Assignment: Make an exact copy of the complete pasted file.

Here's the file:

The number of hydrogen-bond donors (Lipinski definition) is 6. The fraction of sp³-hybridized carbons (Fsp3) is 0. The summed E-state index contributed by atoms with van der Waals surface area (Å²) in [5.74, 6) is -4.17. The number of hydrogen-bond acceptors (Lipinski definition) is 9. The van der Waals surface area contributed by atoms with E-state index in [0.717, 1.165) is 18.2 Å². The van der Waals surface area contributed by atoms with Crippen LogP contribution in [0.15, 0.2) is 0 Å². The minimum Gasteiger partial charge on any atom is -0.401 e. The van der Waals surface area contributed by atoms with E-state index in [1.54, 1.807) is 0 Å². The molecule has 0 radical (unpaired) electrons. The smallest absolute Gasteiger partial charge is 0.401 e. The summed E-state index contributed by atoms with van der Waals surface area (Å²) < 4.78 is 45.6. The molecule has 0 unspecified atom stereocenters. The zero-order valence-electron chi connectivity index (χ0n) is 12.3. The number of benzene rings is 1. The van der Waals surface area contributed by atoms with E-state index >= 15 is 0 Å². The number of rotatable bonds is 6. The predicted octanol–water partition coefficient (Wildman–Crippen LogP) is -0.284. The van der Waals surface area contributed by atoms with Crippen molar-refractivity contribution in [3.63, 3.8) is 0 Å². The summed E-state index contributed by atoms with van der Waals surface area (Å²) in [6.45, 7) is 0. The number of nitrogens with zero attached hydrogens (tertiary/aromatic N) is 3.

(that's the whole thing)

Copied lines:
The number of hydrogen-bond donors (Lipinski definition) is 6. The fraction of sp³-hybridized carbons (Fsp3) is 0. The summed E-state index contributed by atoms with van der Waals surface area (Å²) in [5.74, 6) is -4.17. The number of hydrogen-bond acceptors (Lipinski definition) is 9. The van der Waals surface area contributed by atoms with E-state index in [0.717, 1.165) is 18.2 Å². The van der Waals surface area contributed by atoms with Crippen LogP contribution in [0.15, 0.2) is 0 Å². The minimum Gasteiger partial charge on any atom is -0.401 e. The van der Waals surface area contributed by atoms with E-state index in [1.54, 1.807) is 0 Å². The molecule has 0 radical (unpaired) electrons. The smallest absolute Gasteiger partial charge is 0.401 e. The summed E-state index contributed by atoms with van der Waals surface area (Å²) < 4.78 is 45.6. The molecule has 0 unspecified atom stereocenters. The zero-order valence-electron chi connectivity index (χ0n) is 12.3. The number of benzene rings is 1. The van der Waals surface area contributed by atoms with E-state index >= 15 is 0 Å². The number of rotatable bonds is 6. The predicted octanol–water partition coefficient (Wildman–Crippen LogP) is -0.284. The van der Waals surface area contributed by atoms with Crippen molar-refractivity contribution in [3.63, 3.8) is 0 Å². The summed E-state index contributed by atoms with van der Waals surface area (Å²) in [6.45, 7) is 0. The number of nitrogens with zero attached hydrogens (tertiary/aromatic N) is 3.